WELSH CLUB FOR LONDON. A very representative gathering assembled at the Inns of Court Hotel, Holborn, on Friday evening, January 13th, under the presidency of Sir John H. Puleston, for the purpose of taking the necessary steps to form a Welsh Club in London. They had come from the West and from the East, representing gentry and working men. the professional classes and tradesmen, clericals and Nonconformists. During the last few months a representative Provisional Committee of those interested had considered a scheme to be submitted to the meeting. The objects of this Club, they sug- gested, should be to provide (I) a centre for the Welsh community in London; (2) a place whereat the numerous London organisations con- nected with the Principality could establish head- quarters (3) accommodation for Welshmen visiting the Metropolis. The subscriptions ,should be two guineas for town members and one guinea for country members. It was assumed that at least 500 town and 200 country members could be secured. This would give an income of £ 1,265. On this basis, there- fore, it was proposed to take premises at a rent of ^5°° or ^600. This would entail an expenditure of ^1,200. The Club house should be situated in a central part of London, and should contain at least the following :-( I) A hall or room for meetings; (2) a dining-room (3) reading and writing-room (4) billiard room; (5) stewards and kitchen department; and (6) smoking room. The Chairman, in opening the proceedings, said he was always quite willing to lend himself in the cause of Wales. He felt they could get some one more active; certainly, no one more ready. He had tried many years ago to estab- lish a club in London. Surely, all Wales could unite on a proposal that would be satisfactory to all, one that should have no party and no creed. The scheme outlined in the report was not a fixed one, and was open to the fullest discussion; but he hoped they would decide on a Club house that would be in a locality and have an outward appearance creditable to Wales. He had received several letters favourable to the idea. On the motion of Mr. Hinds, seconded by Mr. Bowen Jones, it was unanimously agreed- That this meeting of London Welshmen resolve that it is advisable to establish a Welsh Club for London." Dr. D. L. Thomas proposed-" That we are of opinion that the annual subscription should not exceed £2 2S. for town and jQi is. for country members." A proposal to raise the subscription to three guineas brought up a representative of the working man, who warmly disapproved of the suggestion as it would exclude many Welsh- men. He had been in London many years, and, owing to the lack of a Welsh Club, had considerable difficulty in making the acquaint- ance of Welsh friends. Dr. Sydenham Jones explained how the present proposal for a Welsh Club had origin- ated in connection with the Pembrokeshire and Glamorganshire Clubs, and their desire to unite. He urged that they should establish something substantial and honourable to the Welsh nation. Mr. Bowen Jones and Mr. T. J. Evans very strongly urged the establishment of a thoroughly national Welsh Club to which the subscription should not be too high, which sentiments met with considerable approval. Two premises were mentioned as likely to be suitable-one in Margaret St., near Bond St. Tube Station the other in Sackville St. Eventually, on the motion of Mr. Hinds, seconded by Mr. T. J. Evans, it was unani- mously resolved that a Provisional Committee be appointed with the view of forming a limited company with a capital of not less than £ 5,000 to establish a Welsh Club. A large Committee was then nominated and approved of, Mr. Leason Thomas to act as convener. A hearty vote of thanks to the Chairman terminated the proceedings.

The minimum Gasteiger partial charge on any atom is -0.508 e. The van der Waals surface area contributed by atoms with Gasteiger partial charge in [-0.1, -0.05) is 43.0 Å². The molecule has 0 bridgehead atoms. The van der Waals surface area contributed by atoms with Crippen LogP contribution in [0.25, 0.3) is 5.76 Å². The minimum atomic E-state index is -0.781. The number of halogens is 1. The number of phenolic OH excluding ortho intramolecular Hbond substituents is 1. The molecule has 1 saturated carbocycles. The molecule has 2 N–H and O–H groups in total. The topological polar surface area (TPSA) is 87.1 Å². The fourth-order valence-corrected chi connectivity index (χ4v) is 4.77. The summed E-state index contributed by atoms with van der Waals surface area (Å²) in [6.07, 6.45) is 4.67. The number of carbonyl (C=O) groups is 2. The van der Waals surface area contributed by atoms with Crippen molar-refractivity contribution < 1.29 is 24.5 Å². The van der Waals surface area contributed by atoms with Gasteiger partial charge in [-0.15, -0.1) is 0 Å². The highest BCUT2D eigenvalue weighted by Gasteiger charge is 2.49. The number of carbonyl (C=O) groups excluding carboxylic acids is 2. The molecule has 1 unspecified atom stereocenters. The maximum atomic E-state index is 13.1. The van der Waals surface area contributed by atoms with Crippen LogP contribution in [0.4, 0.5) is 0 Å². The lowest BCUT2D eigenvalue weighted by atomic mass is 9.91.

Football. RUGBY. RESULTS AT A GLANCE. London Welsh, 2 goals (10 points); London Scottish. i goal, i try (8 points). At Richmond Athletic Ground. London Welsh "A," i goal (5 points); Saracens "A," nil. At Palmer's Green. London Welsh B," 3 goals, i try (18 points) Ilford Wanderers B. i dropped goal (4 points). At Wanstead. The minor International at Richmond proved a very evenly contested game, as was anticipated, a kick only giving the Welshmen their victory in the end. London Welsh took the field under a decided disadvantage, for Harding, Morgan, Maddocks, and J. F. Williams were at Cardiff, doing duty for Wales as players and reserves. Efficient substitutes were found in C. E. Lewis and Treharne in the three-quarter line, whilst Gus Jones and J. C. Jenkins, the old London Welsh forwards, preferred turning out with their old club mates to the glamour of Cardiff Arms Park. The London Scottish pack soon made their presence felt, and as a result of a good rush by them, Wade was enabled to dodge over, with the game in its early stages, with a try that was not improved upon. This reverse roused the Welshmen, and their backs, who were great popular favourites at Richmond owing to their small stature, made strenuous efforts to get ovei. Several very promising movements looked ominous for the sons of Scotia, but for a time defence prevailed, the Welsh attack lacking the sting and finish one habitually associates with the best Welsh back-play. Perseverance, how- ever, was not long without its reward, for Gus Jones, getting possession, initiated a splendid movement with a good run, gave up to Lewis, who in turn sent to Treharne, and the latter raced round the posts with a splendid try, which C. E. Lewis easily converted. This was a really pretty movement, and vox populi set the seal of its approval upon it. There was no further score up to half-time, but the exchanges throughout were nothing if not interesting and vigorous. We were greatly taken by the splendid dribbling of the Scottish forwards, who passed in soccer fashion with marvellous dexterity and accuracy, making their rushes most difficult to stop. They set young Richards, the Welsh full- back, many stiff problems to solve, but he came through the ordeal very creditably. Up to half- time the Scots had, if anything, the better of the game. On the resumption, however, though our Gaelic friends did secure a characteristic forward type of try which was improved upon, the Welsh showed to great advantage, and many skilful passing movements were indulged in, Lewis and Treharne forming an attractive and danger- ous wing. An extremely well-concerned move- ment in which the ball travelled from Rowland at inside to Rees on the extreme wing, ended in the latter, after all the backs had handled, scoring in the far corner, and Lewis, with an extremely well judged kick, added the extra points-points that were destined to give the Welsh victory by 10 to 8. The game was most interesting to watch, and the margin fairly represented the difference between the teams on the day's play. The Scottish forwards quite neutralised the superiority of the Welsh backs by their brilliant work in the open. The Welsh gave a further trial to young Davies at outside half, and he continued to justify his selection. We hope he will be per- severed with, for he seems to have the making of a really good half. Richards, the full-back, is another youngster from the reserves who gave promise of consider- able kicking powers. His tackling, however, is not quite up to first class standard, and it is a pity that he cannot get over nervousness that is only caused by surroundings he is unaccustomed to. In Lewis and Treharne the Welsh have found two extremely rippy and clever players, and there should be a glut of three-quarters when Arnold recovers, for the Welsh will then have at their disposal: Morgan, Maddocks, Arnold, Timmins, Lewis, Treharne, Rees, and we hear that W. Llewelyn intends returning to town in a week or two The Reserves on Saturday found Saracens A" a stiff lot to tackle, but managed to get home by a goal to nil. The 2nd XV journeyed to Hendon, but had no game owing to the inexplicable defection of the Leytonstone 2nd who sent up two men only. The B continued to show good form by defeating Ilford Wanderers "B" by 18 points to 4. To-day the Welsh play Guy's Hospital at Honor Oak, and should prove too strong for the Medicos. On February 4th, however, they will be asked a stiffer question when the redoubtable Devon- port Albion team visit Queen's Club. The Albions are a great attraction and should attract a big gate. There was great jubilation in the London Welsh Camp when the news of the great Welsh victory at Cardiff came through, particularly when it was found that both London Welsh representatives had scored tries. The result of this game had been awaited by Welshmen with great confidence, but such an overwhelming victory had not been anticipated. Our gratifi- cation was therefore great, though tempered with sympathy for the losers and the little band of sad Rugby Union enthusiasts who have done such work for amateurism in English Rugby circles. Better luck next time NEXT WEEK'S LONDON VVELSH PROGRAMME. 1St v. Guy's Hospital, at Honor Oak. "A" v. Ilford Wanderers, at Ilford. 2nd v. Catford Bridge, at Hendon. B v. Kingston A," at Kingston. CVMRU. WALES v. ENGLAND. As was generally anticipated, the great match between Wales and England at the Cardiff Arms Park on Saturday ended in a win for Wales. The record score, though gratifying to every Welshman, must be keenly disappointing to followers of the handling code in England. Seven times over the line requires a great deal of explaining, and the explanation is to be found, not altogether in the weakness of the English players, whose forwards at any rate played a sound game, but in the combination, resourcefulness, and intelligent anticipation of the Welshmen. Never was the efficacy of com- bination more pronounced. Physically the men were well matched, but in the finer points of the game the Englishmen were woefully lacking. The great victory was no doubt due to good, fast, hard working scrummagers, tricky and initiative half-backs, sound, fleet three-quarters, whose passing and re-passing so often bewil- dered their opponents, and a safe, steady full- back. All these departments were cemented into a homogenous whole, against which all the efforts of the chosen of England were unavail- ing. Fore and aft the Welsh team appears to be sound, and although a few changes forward have been suggested, the Welsh Union will do well to play the team which has done so well in the opening match at Edinburgh on February 4th.